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Assessment of Population Structure and Genetic Diversity of 15 Chinese Indigenous Chicken Breeds Using Microsatellite Markers

  • Chen, Guohong (Animal Science and Technology College, Yangzhou University) ;
  • Bao, Wenbin (Animal Science and Technology College, Yangzhou University) ;
  • Shu, Jingting (Animal Science and Technology College, Yangzhou University) ;
  • Ji, Congliang (Guangdong Wen's Group) ;
  • Wang, Minqiang (Chemical Biology and Physics College, Yantai University) ;
  • Eding, Herwin (Institute for Animal Breeding, Federal Agricultural Research Centre) ;
  • Muchadeyi, Farai (Institute for Animal Breeding, Federal Agricultural Research Centre) ;
  • Weigend, Steffen (Institute for Animal Breeding, Federal Agricultural Research Centre)
  • Received : 2007.02.21
  • Accepted : 2007.10.12
  • Published : 2008.03.01

Abstract

The genetic structure and diversity of 15 Chinese indigenous chicken breeds was investigated using 29 microsatellite markers. The total number of birds examined was 542, on average 36 birds per breed. A total of 277 alleles (mean number 9.55 alleles per locus, ranging from 2 to 25) was observed. All populations showed high levels of heterozygosity with the lowest estimate of 0.440 for the Gushi chickens, and the highest one of 0.644 observed for Wannan Three-yellow chickens. The global heterozygote deficit across all populations (FIT) amounted to 0.180 (p<0.001). About 16% of the total genetic variability originated from differences between breeds, with all loci contributing significantly to this differentiation. An unrooted consensus tree was constructed using the Neighbour-Joining method and pair-wise distances based on marker estimated kinships. Two main groups were found. The heavy-body type populations grouped together in one cluster while the light-body type populations formed the second cluster. The STRUCTURE software was used to assess genetic clustering of these chicken breeds. Similar to the phylogenetic analysis, the heavy-body type and light-body type populations separated first. Clustering analysis provided an accurate representation of the current genetic relations among the breeds. Remarkably similar breed rankings were obtained with all methods.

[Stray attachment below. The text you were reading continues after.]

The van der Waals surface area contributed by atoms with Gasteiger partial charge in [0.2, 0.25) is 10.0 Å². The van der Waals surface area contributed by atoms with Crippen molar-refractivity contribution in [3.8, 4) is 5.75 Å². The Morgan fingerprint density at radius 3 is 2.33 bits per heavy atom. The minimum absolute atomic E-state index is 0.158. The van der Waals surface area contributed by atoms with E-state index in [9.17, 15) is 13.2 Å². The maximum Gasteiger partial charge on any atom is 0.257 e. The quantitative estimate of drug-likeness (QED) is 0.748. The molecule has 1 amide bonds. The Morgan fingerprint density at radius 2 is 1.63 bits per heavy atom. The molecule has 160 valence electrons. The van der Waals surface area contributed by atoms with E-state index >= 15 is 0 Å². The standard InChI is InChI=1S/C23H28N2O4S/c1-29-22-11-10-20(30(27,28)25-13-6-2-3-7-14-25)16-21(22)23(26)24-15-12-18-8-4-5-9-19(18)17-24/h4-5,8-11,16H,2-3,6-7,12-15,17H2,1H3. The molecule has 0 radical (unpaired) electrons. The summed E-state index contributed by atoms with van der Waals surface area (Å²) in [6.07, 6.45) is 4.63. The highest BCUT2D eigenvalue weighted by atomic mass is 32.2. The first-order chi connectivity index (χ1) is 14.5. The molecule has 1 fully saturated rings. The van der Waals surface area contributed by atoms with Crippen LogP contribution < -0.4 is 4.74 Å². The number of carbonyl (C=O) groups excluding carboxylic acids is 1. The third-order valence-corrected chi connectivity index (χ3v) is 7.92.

Keywords

Chicken;Microsatellites;Genetic Differentiation;Genetic Structure

Acknowledgement

Supported by : Institute of Poultry Science, Academy of Agriculture of China

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